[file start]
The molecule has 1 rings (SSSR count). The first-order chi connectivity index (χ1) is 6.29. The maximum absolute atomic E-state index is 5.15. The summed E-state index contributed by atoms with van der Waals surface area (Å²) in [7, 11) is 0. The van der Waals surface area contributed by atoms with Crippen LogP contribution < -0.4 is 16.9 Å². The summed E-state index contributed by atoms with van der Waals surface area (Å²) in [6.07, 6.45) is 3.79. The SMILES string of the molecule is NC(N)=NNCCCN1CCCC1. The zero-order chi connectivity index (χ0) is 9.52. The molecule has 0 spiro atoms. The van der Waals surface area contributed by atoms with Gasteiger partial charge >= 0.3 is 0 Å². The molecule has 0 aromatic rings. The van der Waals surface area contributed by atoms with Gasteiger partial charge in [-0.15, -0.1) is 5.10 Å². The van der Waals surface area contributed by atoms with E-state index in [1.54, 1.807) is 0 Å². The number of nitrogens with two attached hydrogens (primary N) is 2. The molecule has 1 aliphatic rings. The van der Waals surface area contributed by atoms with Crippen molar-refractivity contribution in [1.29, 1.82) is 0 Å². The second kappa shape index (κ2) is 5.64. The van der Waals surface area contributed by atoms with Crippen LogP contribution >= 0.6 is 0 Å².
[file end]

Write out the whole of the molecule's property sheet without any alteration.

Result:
The molecule has 1 rings (SSSR count). The first-order chi connectivity index (χ1) is 6.29. The maximum absolute atomic E-state index is 5.15. The summed E-state index contributed by atoms with van der Waals surface area (Å²) in [7, 11) is 0. The van der Waals surface area contributed by atoms with Crippen LogP contribution < -0.4 is 16.9 Å². The summed E-state index contributed by atoms with van der Waals surface area (Å²) in [6.07, 6.45) is 3.79. The SMILES string of the molecule is NC(N)=NNCCCN1CCCC1. The zero-order chi connectivity index (χ0) is 9.52. The molecule has 0 spiro atoms. The van der Waals surface area contributed by atoms with Gasteiger partial charge >= 0.3 is 0 Å². The molecule has 0 aromatic rings. The van der Waals surface area contributed by atoms with Gasteiger partial charge in [-0.15, -0.1) is 5.10 Å². The van der Waals surface area contributed by atoms with E-state index in [1.54, 1.807) is 0 Å². The number of nitrogens with two attached hydrogens (primary N) is 2. The molecule has 1 aliphatic rings. The van der Waals surface area contributed by atoms with Crippen molar-refractivity contribution in [1.29, 1.82) is 0 Å². The second kappa shape index (κ2) is 5.64. The van der Waals surface area contributed by atoms with Crippen LogP contribution >= 0.6 is 0 Å².